Mexico City’s José Vasconcelos Library, labeled by the press as the Megalibrary, is considered a controversial and also the largest investment in infrastructure in the Vicente Fox administration. It is dedicated to José Vasconcelos, the former philosopher, presidential candidate and president of the National Library of Mexico. The library is spread on 38,000 square meters (409,000 sq ft) and had an initial planned cost of 954 million pesos (roughly 98 million US dollars). The Congress of Mexico proposed plans to reduce the budget of 2006 that included cuts for all three branches of government. The PAN presented an alternative budget that preserved funds for Enciclomedia and the José Vasconcelos Library.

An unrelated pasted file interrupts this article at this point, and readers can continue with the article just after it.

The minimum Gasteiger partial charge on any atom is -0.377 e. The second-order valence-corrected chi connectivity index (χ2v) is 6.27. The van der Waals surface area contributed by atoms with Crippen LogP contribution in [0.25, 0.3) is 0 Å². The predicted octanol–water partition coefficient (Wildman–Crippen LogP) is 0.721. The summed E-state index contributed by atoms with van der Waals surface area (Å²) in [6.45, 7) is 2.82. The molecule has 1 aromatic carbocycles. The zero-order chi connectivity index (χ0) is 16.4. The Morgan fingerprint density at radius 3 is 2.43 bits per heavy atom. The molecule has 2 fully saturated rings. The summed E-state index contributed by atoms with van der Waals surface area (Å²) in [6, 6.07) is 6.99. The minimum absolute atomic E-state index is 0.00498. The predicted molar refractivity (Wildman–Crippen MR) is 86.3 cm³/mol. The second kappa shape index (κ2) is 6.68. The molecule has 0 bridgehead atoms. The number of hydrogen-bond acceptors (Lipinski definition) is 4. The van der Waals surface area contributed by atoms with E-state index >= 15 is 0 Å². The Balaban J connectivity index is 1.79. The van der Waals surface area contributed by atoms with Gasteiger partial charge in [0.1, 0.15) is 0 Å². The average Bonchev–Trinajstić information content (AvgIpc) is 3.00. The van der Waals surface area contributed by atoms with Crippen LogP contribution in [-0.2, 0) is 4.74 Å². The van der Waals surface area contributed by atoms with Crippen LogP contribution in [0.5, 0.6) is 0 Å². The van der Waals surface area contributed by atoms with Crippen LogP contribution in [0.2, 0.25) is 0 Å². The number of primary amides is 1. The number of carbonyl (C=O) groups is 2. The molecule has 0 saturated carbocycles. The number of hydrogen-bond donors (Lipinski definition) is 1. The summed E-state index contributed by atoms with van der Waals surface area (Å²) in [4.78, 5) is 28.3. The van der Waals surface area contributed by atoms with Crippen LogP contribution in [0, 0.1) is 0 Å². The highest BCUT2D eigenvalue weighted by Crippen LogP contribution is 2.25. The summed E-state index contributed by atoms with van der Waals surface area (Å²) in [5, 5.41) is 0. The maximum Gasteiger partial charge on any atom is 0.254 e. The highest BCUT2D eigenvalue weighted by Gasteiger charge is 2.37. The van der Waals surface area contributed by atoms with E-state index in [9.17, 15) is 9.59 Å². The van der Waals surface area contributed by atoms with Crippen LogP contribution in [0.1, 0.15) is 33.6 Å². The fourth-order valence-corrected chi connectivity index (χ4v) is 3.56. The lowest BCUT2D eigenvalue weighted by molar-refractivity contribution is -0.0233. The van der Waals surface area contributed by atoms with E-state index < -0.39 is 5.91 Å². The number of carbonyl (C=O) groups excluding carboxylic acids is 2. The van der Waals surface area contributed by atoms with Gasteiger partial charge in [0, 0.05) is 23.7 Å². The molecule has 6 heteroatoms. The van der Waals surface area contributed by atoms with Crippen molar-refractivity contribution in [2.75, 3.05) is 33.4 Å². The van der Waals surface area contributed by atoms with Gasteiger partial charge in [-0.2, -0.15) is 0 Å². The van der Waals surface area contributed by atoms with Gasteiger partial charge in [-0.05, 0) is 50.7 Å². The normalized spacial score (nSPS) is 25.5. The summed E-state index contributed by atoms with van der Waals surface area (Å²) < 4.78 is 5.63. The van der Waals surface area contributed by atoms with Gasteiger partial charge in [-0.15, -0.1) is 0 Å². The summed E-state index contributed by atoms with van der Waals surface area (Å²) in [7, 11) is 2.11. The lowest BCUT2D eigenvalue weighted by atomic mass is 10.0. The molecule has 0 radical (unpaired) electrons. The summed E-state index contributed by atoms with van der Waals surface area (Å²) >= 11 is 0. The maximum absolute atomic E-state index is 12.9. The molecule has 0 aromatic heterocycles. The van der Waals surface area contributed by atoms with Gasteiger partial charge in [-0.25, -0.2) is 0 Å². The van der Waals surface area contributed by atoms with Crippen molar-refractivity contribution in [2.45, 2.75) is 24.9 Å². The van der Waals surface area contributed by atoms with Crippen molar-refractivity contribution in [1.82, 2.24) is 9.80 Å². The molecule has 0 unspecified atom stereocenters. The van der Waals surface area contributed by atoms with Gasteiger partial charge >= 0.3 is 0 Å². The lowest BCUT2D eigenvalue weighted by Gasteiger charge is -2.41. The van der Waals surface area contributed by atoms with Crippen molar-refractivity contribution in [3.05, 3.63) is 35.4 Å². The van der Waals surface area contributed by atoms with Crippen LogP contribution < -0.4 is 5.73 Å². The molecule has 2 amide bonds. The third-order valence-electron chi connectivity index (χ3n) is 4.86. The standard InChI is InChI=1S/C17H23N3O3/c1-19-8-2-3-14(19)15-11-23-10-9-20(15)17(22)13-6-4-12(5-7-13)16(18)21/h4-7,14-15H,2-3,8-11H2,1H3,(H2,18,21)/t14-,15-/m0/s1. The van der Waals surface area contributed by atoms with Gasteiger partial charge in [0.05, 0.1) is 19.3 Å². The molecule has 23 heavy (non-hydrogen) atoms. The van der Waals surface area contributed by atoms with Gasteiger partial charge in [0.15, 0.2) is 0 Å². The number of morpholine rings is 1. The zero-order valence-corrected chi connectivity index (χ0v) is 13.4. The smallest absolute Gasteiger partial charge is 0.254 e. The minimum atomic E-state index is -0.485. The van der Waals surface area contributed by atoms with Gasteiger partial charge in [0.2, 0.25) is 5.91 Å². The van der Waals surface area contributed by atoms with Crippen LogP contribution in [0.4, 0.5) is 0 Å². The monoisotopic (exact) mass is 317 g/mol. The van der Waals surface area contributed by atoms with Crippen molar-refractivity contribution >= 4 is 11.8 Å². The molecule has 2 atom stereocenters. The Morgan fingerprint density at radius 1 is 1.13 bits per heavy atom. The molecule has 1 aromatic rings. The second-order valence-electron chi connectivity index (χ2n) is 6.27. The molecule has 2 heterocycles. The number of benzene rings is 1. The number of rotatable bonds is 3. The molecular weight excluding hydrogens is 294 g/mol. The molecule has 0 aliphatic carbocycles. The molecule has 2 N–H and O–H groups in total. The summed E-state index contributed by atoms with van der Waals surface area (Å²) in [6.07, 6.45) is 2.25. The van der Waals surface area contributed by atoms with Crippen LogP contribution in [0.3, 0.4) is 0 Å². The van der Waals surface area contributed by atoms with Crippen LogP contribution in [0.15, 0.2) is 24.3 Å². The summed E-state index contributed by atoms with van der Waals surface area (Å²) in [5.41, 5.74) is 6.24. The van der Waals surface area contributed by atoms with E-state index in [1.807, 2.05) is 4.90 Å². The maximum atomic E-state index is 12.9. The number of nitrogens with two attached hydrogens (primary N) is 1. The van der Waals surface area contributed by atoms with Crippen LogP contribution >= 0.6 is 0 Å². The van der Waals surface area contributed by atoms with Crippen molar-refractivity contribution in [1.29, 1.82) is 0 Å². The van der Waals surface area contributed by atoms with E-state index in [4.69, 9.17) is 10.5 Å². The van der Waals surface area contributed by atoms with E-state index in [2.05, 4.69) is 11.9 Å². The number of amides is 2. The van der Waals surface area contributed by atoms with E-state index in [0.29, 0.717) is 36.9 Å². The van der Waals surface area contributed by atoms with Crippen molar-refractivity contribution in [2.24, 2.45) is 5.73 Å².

Fox inaugurated the Library May 16, 2006 declaring that this is one of the most advanced constructions of the 21st century, and it would be spoken of throughout the world. This inauguration took place a week before the deadline the president had to promote his accomplishments before the 2006 presidential election.
The Library had to be closed down in March 2007 because of defects of construction. The Superior Auditor of the Federation detected 36 irregularities in its construction and issued 13 motions of responsibility for public servants of the federal government. Among the irregularities found was the misplacement of marble blocks at a cost of 15 million pesos (roughly 1.4 million dollars). During the Calderón administration efforts to restore it continued with a further investment of 32 million pesos (roughly three million dollars). It was reopened to public on November 2008 after 22 months.